Kelly mentored a pair of finalists for the Harlon Hill Award, presented annually to the top player in Division II. Quarterback Curt Anes won the award in 2002 after finishing as runner-up in 2001. He threw for 10,581 career yards and 114 TD passes — 48 in ’01 and 47 in ‘02 (12 games with at least five TD passes). Anes still holds the NCAA Division II single-season passing efficiency record for ’01 at 221.6 (189 for 271 for 3,086 yards, with 21 TDs, three interceptions). Quarterback Jeff Fox was third in the balloting in 1998, as he became the first Laker quarterback to throw for more than 2,000 yards in multiple seasons. Kelly’s Grand Valley State players earned 77 All-America awards (11 in 2002 alone). Four players moved on to the NFL and another three to the Canadian Football League.

His 2001 national runner-up squad set 77 NCAA, GLIAC and school records, including the Division II scoring record by averaging 58.4 points per game (and an average victory margin of 48.0 points). The 2001 team also became the first Division II unit in 53 years to average more than 600 yards per game in total offense (600.8), leading the nation in that category.

Grand Valley State followed its record-shattering 2001 season by averaging 497.5 yards and a nation-leading 46.7 points during its undefeated 2002 national championship run in which Kelly’s squad went wire-to-wire as the top-rated Division II squad. That ’02 campaign ended with a 31-24 championship game win over second-ranked and unbeaten Valdosta State — as All-America receiver David Kircus caught 11 passes for 270 yards and three TDs. Kircus holds the NCAA Division II season record for TD receptions with 35 in ’02, catching at least one TD pass in 24 straight games in 2001-02. He ended his career with 4,142 receiving yards and 76 TD catches and led the nation (Division II) in scoring in both ’01 and ’02.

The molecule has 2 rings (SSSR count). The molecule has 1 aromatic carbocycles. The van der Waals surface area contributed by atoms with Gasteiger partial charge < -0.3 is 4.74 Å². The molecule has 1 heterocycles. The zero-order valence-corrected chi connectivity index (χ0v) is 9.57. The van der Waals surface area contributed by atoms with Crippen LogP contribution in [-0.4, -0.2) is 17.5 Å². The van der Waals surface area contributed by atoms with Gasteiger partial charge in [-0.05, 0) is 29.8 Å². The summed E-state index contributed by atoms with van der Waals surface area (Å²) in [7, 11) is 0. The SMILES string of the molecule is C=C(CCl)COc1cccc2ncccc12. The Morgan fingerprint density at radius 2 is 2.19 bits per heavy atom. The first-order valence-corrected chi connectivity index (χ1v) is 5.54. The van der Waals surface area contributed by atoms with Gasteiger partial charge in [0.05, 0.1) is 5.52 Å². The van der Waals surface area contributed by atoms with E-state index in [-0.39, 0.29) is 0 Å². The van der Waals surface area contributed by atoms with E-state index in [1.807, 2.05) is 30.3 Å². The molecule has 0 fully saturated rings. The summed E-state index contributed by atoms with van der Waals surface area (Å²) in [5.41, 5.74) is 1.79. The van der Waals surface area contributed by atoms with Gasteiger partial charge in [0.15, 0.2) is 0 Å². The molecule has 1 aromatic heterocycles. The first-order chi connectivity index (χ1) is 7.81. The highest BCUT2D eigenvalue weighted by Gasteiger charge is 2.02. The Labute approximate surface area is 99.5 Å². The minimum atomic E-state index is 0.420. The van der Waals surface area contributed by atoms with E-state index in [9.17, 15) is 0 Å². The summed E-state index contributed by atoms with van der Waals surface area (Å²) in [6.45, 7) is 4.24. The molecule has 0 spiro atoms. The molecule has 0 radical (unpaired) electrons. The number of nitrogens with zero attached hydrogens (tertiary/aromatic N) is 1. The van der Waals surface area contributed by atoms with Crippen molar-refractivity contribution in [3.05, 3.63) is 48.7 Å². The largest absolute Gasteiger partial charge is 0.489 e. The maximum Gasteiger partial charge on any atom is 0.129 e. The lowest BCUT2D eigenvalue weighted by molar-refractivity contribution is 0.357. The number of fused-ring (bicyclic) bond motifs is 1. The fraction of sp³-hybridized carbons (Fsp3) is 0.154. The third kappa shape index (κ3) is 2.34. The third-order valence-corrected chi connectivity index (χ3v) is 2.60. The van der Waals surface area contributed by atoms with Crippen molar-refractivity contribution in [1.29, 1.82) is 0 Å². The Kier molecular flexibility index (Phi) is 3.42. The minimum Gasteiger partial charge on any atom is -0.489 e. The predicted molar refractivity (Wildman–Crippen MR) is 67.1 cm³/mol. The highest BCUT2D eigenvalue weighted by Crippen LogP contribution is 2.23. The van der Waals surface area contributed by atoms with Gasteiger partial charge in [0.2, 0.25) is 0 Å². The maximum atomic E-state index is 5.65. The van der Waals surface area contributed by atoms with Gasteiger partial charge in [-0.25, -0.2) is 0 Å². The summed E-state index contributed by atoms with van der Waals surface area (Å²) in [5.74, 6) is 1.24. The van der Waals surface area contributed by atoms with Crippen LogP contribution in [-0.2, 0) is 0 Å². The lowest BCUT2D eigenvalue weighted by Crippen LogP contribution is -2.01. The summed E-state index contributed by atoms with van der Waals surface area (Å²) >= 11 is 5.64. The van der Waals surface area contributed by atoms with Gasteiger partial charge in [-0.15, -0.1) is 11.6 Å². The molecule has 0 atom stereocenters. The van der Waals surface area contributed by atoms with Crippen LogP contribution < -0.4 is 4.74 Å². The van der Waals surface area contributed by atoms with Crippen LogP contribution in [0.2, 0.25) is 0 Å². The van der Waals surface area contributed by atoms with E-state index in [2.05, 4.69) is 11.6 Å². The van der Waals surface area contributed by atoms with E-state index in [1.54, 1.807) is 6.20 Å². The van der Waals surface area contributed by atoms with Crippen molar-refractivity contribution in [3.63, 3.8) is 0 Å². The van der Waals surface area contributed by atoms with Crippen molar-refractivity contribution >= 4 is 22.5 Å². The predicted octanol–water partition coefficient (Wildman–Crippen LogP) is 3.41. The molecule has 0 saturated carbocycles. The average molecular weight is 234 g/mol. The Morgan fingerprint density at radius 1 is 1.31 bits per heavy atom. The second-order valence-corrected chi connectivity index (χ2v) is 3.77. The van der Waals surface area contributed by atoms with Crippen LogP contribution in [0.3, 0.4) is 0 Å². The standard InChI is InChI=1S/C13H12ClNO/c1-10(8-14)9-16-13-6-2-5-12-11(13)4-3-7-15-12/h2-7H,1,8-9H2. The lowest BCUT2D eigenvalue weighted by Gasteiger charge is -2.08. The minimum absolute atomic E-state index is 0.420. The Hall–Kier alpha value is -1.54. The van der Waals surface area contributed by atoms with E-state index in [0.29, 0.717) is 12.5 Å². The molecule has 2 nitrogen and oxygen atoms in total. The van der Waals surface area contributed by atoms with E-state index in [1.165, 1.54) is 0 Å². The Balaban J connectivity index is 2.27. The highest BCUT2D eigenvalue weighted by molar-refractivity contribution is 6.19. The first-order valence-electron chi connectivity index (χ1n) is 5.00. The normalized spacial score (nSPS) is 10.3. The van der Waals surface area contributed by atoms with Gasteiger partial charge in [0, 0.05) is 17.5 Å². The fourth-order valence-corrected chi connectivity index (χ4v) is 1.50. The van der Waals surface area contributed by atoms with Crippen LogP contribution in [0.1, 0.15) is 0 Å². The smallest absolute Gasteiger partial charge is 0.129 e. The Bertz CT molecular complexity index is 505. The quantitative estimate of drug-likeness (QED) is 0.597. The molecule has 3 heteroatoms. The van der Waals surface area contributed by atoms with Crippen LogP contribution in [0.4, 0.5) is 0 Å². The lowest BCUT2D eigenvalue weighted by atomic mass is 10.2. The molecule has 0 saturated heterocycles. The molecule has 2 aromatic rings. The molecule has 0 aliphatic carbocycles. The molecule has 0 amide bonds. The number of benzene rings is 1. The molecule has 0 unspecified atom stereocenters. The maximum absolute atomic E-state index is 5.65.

The 2003 team, meanwhile, became more noted for its defense, leading the country in rushing defense at 62.0 yards per game. The Lakers defeated North Dakota 10-3 in the 2003 national title game (played annually in Florence, Alabama). In 10 of his 13 seasons at Grand Valley State, Kelly’s teams won eight or more games — and he finished with a 103-22-2 mark in GLIAC contests. The seniors on his final team in ’03 won 47 of their final 49 games (and finished 34-4 in four seasons of GLIAC play) and won 20 straight games in 2002-03. Kicker David Hendrix led the nation in ’03 with 25 field goals.

Kelly Off The Gridiron

Born in Everett, Massachusetts, and raised in Chelsea, Massachusetts, Kelly attended St. John’s Prep School in Danvers, Massachusetts. He was a four-year letter-winner at Assumption College (Worcester, Massachusetts) as a linebacker, captaining the squad in both ’81 and ’82 under coach Paul Cantiani on teams that finished 8-3 and 7-1-1. After graduating from Assumption in 1983 with a bachelor’s degree in political science, he served as linebacker coach and defensive coordinator (as well as softball coach) from 1983-86 at Assumption under head football coach Bernie Gaughan.

Kelly was invited back to Assumption in 2012 where he served as commencement speaker and received an honorary degree from his alma mater. Kelly also endowed a $250,000 scholarship for Assumption football players.